A funny thing happened to us the next morning.
Having driven well into and between the palm forest
, we parked the car in
a place we were convinced no one could see us. There was no one, there was Nothing around us!
We slept in the car, having lowered the backseats and made ourselves very comfortable on our duvets and pillows
. The next morning I awoke around 6 am and watched the dawn break. My then partner woke up soon after me and I started joking about the way that wherever we went in Morocco, there was always someone asking us for a Dirham or a pen or anything.
"Imagine someone comes asking us for a Dirham here" - I laughed.
Then I sat up to take in the scenery for the millionth time and in the distance, between the palms
, I saw something moving. I assumed it was some animal, but the closer it got the more humanoid it appeared.
No!! Not here! How? Where… what the…?
My partner wouldn't believe me when I said someone was coming towards us. The most annoying thing is that I badly needed to "relieve" myself and now this… I quickly calculated that he needed a few more minutes to be very close to us and hastily went behind the car… then I came back and started making coffee.
By that time, there was no more doubt as to the race to which the "visitor" belonged. It was a very human looking teenager, who parked himself a few palm trees away from us and sat there staring. We had some coffee, some bread and cheese, put the coffee away, folded the duvets and stacked them with the pillows in the back of the car, all this taking about an hour's time, during which the human had not moved from his spot.
"Just curious" we thought. But as we took our respective seats in the car and started the engine, life suddenly came back to our friend, and he started walking towards us. He stopped in front of the driver's window, extended the palm of his right hand and said: "Dirham?"
We laughed all the way down to M'Hamid.
It wasn't funny though. I could not understand this. There is a lot of poverty in Morocco, but most people do have food everyday. I have visited many other very poor countries where people went without food for days, and this has never happened to me. I could not help but feel outrage at the lack of dignity that so many locals showed and my Moroccan friends told me that this is a very normal thing in their country, even though they clearly felt ill at ease with it.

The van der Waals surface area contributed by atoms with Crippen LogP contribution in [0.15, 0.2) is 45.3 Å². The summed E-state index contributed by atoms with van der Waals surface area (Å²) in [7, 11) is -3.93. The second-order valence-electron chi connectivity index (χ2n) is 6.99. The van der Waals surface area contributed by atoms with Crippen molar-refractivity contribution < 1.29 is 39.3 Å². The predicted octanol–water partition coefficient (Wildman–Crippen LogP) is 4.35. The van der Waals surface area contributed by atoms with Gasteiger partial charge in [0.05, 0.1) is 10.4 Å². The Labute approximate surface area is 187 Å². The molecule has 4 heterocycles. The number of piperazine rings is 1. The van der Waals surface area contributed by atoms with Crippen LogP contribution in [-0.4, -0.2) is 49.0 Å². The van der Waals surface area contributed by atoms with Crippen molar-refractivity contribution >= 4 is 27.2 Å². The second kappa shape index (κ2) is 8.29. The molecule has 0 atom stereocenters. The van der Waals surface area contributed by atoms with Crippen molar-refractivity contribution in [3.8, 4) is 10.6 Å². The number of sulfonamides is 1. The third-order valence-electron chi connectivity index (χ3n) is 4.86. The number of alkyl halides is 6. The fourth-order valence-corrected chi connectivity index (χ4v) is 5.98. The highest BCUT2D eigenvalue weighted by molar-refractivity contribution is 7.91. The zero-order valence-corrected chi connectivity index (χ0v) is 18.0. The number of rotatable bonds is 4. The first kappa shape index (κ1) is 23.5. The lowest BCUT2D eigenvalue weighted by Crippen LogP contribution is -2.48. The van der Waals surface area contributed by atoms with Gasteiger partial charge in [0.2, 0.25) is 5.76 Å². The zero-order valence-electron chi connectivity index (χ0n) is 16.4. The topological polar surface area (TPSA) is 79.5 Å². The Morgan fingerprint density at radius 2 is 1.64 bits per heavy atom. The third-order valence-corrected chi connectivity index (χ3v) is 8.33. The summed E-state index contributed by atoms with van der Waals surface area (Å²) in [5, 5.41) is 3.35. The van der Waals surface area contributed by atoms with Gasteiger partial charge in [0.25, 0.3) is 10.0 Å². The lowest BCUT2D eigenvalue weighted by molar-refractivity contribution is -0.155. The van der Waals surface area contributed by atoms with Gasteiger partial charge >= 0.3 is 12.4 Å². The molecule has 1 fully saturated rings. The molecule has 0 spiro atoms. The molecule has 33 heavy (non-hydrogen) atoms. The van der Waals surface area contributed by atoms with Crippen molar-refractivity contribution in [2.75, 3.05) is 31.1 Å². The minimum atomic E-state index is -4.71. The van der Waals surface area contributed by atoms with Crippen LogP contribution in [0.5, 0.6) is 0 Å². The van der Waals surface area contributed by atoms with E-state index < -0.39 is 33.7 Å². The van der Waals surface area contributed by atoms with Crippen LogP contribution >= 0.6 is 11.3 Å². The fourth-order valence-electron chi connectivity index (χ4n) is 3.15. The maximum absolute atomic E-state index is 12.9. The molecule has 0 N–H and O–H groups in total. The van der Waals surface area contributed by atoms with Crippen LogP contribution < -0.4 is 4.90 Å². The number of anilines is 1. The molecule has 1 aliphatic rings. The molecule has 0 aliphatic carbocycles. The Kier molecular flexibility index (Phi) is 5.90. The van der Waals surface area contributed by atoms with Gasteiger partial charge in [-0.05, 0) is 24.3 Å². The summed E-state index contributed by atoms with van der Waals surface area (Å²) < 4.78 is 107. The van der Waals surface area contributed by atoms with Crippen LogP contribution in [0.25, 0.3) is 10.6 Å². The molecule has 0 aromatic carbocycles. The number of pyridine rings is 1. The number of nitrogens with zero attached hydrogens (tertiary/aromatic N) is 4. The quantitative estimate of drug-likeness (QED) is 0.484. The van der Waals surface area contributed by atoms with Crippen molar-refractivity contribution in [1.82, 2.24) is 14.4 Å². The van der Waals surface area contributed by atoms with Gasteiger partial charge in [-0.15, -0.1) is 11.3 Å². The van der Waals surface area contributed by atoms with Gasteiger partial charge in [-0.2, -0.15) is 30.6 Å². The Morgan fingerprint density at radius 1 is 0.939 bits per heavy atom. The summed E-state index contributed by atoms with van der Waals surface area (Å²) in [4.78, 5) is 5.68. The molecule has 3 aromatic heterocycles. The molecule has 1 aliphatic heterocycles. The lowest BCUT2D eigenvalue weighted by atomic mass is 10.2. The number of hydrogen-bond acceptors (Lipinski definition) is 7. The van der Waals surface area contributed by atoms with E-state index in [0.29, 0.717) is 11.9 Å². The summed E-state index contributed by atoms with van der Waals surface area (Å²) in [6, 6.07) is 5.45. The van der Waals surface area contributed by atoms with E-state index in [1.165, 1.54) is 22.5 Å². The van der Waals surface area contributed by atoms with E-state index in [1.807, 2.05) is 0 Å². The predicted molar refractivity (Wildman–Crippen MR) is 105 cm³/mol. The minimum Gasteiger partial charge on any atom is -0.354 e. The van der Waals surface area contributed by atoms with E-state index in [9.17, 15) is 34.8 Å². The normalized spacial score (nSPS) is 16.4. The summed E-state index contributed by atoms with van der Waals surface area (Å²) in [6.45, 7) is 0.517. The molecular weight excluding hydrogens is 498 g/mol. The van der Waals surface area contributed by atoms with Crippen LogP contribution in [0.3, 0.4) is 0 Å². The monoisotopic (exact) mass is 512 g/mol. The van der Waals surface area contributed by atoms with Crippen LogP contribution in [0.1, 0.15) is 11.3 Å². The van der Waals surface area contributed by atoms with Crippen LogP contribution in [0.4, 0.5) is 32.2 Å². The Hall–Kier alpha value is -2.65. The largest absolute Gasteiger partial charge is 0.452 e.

We arrived to M'Hamid, a desolate and tiny village in the middle of nowhere, around 10 am. We quickly found a hotel (well, there aren't that many) which is owned by a Moroccan gentleman, all dressed like a Bedouin, who had lived 25 years in Switzerland
. Sadly, I have lost his address, but I am certain that if you get there and ask for "the man who lived in Switzerland", you will be taken there in no time.
The rooms of the hotel were clean and so was the bathroom. The owner was extremely kind and very interesting and breakfast was heavenly. Fresh butter and hot bread, delicious coffee and some fruit. We paid £4 a night for a double bedroom.
For those who wish to visit the Sahara desert proper, M'Hamid is one point of departure, but not the only one. However, you are really close and many excursions are on offer. Whether on camel's back or in a 4x4, for a day, a week or more. Prices vary a lot, and haggling may need to be used.
We, however, did not take this opportunity. Time was one factor, but the main one was the fact that I was pregnant and surely this would have been a risk I was not willing to take.
We did however, drive our car to the limit of the village, near a large sand dune, behind which the Sahara lay.
Our car was a very old and battered Peugeot 405
, and we literally drove it to the limit of a gravel road, in front of which lay nothing but very very VERY fine sand, then the dune.
We walked on the dune, took pictures, played with the sand and got back in the car to have a bite. Sure enough, 2 minutes later, 3 children walk up to us asking for something. I spoke to them in Arabic, making sure they did understand, which they did, and told them:
"We will give you a dirham each, a pen and 2 honey biscuits each, but you must swear on the Koran that you will leave us in peace after this, you know what swearing on the Koran means, don't you?"
Of course they did, and that was very cleverly mean of me, playing them like that, but by then, I had developed a neurological disorder due to the constant begging for anything, that had not ceased ever since I had set foot in the country. I came out in rashes and brief neurotic fits whenever anyone approached me with "this look".